P.S. 158 Bayard Taylor
Share this school
Enrichment activities in all grades, strong support for students with special needs
PS 158 is a high-performing neighborhood school with strong leadership, engaging instruction and lots of arts enrichment across all grades. Housed in a large building constructed in 1898, PS 158 has long, winding corridors, high ceilings, large windows, and original details such as oak coat closets. It has two gyms, a small but adequate auditorium and an elevator.
Dina Ercolano became principal in December 2014 after the midyear departure of the school's longtime principal, Darryl Alhadeff. A former literacy coach and assistant principal at 158, Ercolano is credited with fostering a friendlier, more kid-centric vibe, one parent said.
The atmosphere is calm and cheery. It's very easy to know what students are learning as the colorful hallways are lined with projects, essays and art work.
Some classrooms can feel cramped, especially in the older grades, but teachers arrange their spaces thoughtfully to encourage students to move around. On a typical day, students will spend some time gathered on the rug for class-wide lessons and a lot of time working on their own and in small groups at their tables, in cozy corners or sprawled out on the rug.
During our visit we noticed a lot of consistency in instruction across the grades, owing in part to full-time specialists in math, literacy, special education and technology who work with teachers to help them develop and revise lessons and practices. For instance, during independent reading time—especially in the older grades—it's common to find teachers engaged in what Ercolano calls "spinning plates." While most students are quietly immersed in their books, the teacher bounces between two or three small groups of students, monitoring their work on a focused reading task. Ercolano says the practice lets teachers check in with students' progress more frequently than relying on brief, weekly conferences with individual students.
Teachers use technology judiciously. "We don't do technology for its own sake," said Ercolano. Each class has a large television monitor, which is similar to an overhead projector, for use as a teaching tool, and laptop computers are available for research and writing, but during our visit we found the rich classroom libraries and hands-on materials, such as blocks and aides for math including dice and counters, to be the most heavily used resources.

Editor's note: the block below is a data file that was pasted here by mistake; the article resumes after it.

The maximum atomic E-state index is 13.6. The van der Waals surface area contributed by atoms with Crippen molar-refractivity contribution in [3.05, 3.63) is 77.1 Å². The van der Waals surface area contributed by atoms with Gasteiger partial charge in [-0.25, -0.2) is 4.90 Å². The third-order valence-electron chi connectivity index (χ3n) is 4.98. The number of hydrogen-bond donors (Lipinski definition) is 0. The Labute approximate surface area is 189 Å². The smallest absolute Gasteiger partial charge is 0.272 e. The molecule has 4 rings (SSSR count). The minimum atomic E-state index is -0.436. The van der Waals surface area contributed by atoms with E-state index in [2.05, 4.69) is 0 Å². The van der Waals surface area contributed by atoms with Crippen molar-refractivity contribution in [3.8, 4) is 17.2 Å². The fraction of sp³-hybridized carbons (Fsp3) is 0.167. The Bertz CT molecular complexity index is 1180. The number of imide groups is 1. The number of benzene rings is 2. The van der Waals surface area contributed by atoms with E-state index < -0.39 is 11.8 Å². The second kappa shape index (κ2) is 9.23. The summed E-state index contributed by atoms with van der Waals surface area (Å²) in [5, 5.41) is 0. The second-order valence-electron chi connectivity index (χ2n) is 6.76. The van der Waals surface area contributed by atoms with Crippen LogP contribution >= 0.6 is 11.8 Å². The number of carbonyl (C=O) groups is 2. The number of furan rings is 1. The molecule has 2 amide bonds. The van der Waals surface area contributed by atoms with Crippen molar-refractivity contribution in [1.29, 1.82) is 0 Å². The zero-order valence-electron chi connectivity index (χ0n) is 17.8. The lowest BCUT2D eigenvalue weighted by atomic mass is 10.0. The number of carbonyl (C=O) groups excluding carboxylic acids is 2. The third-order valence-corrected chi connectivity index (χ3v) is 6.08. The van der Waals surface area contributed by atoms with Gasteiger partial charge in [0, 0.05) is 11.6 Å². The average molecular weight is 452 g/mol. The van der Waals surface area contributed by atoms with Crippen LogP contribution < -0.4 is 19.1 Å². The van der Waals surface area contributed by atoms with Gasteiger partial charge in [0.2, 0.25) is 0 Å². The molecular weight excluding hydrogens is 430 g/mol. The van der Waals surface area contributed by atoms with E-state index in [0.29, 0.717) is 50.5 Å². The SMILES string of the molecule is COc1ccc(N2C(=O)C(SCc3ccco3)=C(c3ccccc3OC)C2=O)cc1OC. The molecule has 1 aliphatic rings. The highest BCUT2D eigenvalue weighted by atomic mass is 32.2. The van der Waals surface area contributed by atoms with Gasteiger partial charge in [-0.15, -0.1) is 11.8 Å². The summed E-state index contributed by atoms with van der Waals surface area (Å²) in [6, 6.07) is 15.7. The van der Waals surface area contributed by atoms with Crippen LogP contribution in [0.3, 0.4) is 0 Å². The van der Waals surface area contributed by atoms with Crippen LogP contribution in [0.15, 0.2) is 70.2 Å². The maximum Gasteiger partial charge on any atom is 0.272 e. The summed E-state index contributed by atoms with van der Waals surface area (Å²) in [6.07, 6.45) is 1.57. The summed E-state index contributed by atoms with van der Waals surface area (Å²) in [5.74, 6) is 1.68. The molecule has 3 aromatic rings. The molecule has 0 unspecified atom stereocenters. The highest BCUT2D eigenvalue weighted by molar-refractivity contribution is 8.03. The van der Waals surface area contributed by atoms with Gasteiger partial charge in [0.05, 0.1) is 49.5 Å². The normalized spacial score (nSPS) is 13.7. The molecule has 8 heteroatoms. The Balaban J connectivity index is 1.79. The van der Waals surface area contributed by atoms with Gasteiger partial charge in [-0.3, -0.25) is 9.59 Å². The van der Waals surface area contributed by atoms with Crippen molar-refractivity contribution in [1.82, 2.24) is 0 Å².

The school uses the Teachers College Reading and Writing Project curriculum, which encourages students to read a wide array of books of their choosing and at their skill level. Starting in kindergarten, students write and revise multiple drafts of work on a variety of topics. In the younger grades they may write and illustrate stories and information books drawn from personal experiences and books they read. By 5th grade, students write complex essays on a range of topics as well as more creative pieces such as fiction and poetry.
Typical of many District 2 schools, 158 uses Investigations Math, which emphasizes conceptual learning and multiple approaches to problem solving, and they draw from the Math in the City program. Teachers balance this with some drilling of math facts.
In addition to visual art, music, gym and science classes, all students have enrichment activities that vary by grade and are funded by the very active PTA. For instance, Marquis Studios provides movement classes to pre-kindergartners and circus arts to 1st-graders; 5th-graders have drama through the New Victory Theater and learn about law as well as stage a mock appellate hearing through Constitution Works.
Instructors from E3Sports organize sports and games during lunch recess to encourage students to get more physical activity.
The school runs its own after-school program. Students may participate in a range of activities for a fee.
SPECIAL EDUATION: The school offers extensive support for students with special needs, including occupational and physical therapy, speech, vision and hearing services, and adaptive physical education. There are ICT classes in each grade and SETSS. Select grades also have part-time ICT, where special education teachers visit classrooms daily during math and English instruction to work with students who need extra support but don't require full-time ICT.
ADMISSIONS: Zoned, neighborhood school with four full-day pre-k classes. The school fills its pre-k seats with zoned students only, and mostly with siblings of older students. (Laura Zingmond, January 2016)Read more